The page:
2. Game of Life View File LIFE.PRG is an implementation of Conway's Game of Life compatible with the Commander X16 Emulator R38 (see https://en.wikipedia.org/wiki/Conway's_Game_of_Life). Configuring the Grid Dimensions: D - Toggles the grid dimensions between 29x29 (which is the default), 30x30, 59x59, and 60x60 options. The cell grid is always configured as a perfect square to permit more degrees of symmetry. Odd and even dimensions are both supported since they have different symmetry. The dimension of the length and width is illustrated in the upper right corner of the display. The 29x29 and 30x30 grid dimensions utilize 40x30 text mode, whereas the 59x59 and 60x60 grid dimensions utilize 80x60 text mode. The grid is cleared when the cell grid dimensions are changed. Initializing the Cell Grid: C - Clears all of the grid cells. E - Enters edit mode to manually configure the grid cells. The cursor keys are used to move the cursor pointer, the space bar toggles the state of the cell at the current cursor position, and E key is used to exit edit mode. In edit mode the row and column coordinates of the cursor are displayed in the upper left corner in the format "row,column". The mouse cursor is reused as a cursor pointer but the mouse is not currently supported. R - Randomizes the grid cells. H - Randomizes the grid with horizontal symmetry. V - Randomizes the grid with vertical symmetry. B - Randomizes the grid with both horizontal and vertical symmetry. F - Randomizes the grid with full symmetry (horizontal, vertical, and both diagonals). The edit mode entered by pressing the E key can be used to configure different patterns such as still-lifes, oscillators, and space ships (some of which are described at https://en.wikipedia.org/wiki/Conway's_Game_of_Life#Examples_of_patterns). The H, V, B, and F symmetrical configuration options generally result in more visually appealing patterns than the R configuration option. Iterating the Grid: U - Updates the grid a single time. S - Starts repetitive update of the grid, press S a second time to stop. The number of iterations performed on the cell grid is displayed in the upper left corner except in cell grid edit mode described above. The iteration count is initialized to zero at startup and reset to zero when the grid dimensions are changed via the D key or any of the grid initialization commands are executed (via the C, E, R, H, V, B, or F keys). When iterating the grid the left and right sides of the cell grid are considered to be adjacent as well as the top and bottom resulting in a toroidal array. Potential Future Enhancements: There are several potential future enhancements under consideration such as optimization to speed up the iteration of the cell grid, context-sensitive help, support for user-configurable grid sizes, support for multiple colors (e.g. based on state of a cell and the number of live neighbors), and support for other life-like cellular automaton (see https://en.wikipedia.org/wiki/Life-like_cellular_automaton). Life Video Submitter CX16UserSteveC Submitted 10/17/20 Category Games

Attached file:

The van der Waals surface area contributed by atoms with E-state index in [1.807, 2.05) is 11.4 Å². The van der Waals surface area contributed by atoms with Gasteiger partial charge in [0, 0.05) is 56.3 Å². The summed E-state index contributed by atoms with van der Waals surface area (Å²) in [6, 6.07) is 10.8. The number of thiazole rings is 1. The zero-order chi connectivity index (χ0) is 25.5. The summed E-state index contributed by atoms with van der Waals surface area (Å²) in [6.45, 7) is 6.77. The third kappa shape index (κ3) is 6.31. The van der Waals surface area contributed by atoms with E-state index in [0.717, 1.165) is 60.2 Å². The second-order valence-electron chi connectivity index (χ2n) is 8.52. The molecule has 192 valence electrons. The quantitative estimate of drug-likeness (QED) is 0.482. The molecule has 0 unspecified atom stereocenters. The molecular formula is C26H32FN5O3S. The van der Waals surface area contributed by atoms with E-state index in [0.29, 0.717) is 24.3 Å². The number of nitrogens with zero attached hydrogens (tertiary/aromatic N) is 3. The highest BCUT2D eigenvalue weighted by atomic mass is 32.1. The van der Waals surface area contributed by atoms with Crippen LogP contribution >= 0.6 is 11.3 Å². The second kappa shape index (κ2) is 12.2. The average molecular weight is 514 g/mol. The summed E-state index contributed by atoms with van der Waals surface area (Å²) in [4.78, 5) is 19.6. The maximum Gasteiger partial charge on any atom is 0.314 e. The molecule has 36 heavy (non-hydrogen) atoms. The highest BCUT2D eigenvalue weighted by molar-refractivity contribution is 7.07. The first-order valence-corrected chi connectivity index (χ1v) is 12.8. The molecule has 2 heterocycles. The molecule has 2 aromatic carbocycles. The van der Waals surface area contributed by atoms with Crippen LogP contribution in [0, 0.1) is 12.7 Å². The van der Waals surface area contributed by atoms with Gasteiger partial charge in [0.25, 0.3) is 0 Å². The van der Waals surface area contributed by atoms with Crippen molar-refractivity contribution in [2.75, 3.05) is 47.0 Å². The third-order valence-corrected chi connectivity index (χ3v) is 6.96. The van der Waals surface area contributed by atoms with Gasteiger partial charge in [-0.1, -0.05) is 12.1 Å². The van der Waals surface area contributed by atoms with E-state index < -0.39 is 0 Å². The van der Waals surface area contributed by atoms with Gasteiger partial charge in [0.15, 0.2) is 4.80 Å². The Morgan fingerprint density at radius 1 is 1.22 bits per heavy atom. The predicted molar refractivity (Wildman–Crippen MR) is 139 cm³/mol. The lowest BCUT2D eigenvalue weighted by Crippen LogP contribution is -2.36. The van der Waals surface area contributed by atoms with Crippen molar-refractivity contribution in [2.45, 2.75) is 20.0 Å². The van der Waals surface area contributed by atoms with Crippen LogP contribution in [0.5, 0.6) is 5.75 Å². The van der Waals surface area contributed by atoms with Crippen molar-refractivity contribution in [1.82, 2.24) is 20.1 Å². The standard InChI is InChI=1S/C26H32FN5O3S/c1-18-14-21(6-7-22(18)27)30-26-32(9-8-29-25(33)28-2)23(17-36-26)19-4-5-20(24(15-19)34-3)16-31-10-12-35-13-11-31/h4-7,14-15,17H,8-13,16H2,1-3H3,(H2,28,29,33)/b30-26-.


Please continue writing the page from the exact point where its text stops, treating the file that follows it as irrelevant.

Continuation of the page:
3. Thanks for the feedback. I'm currently working on implementing the new strategic mode described in the post above, but lately I've been thinking perhaps I should also implement a mode with a single larger shared grid where each player starts on their own side of the grid but can invade the opponent's side of the grid as the game progresses. Also shells could perhaps be fired in more directions than horizontal which is a limitation of the new strategic mode currently under development.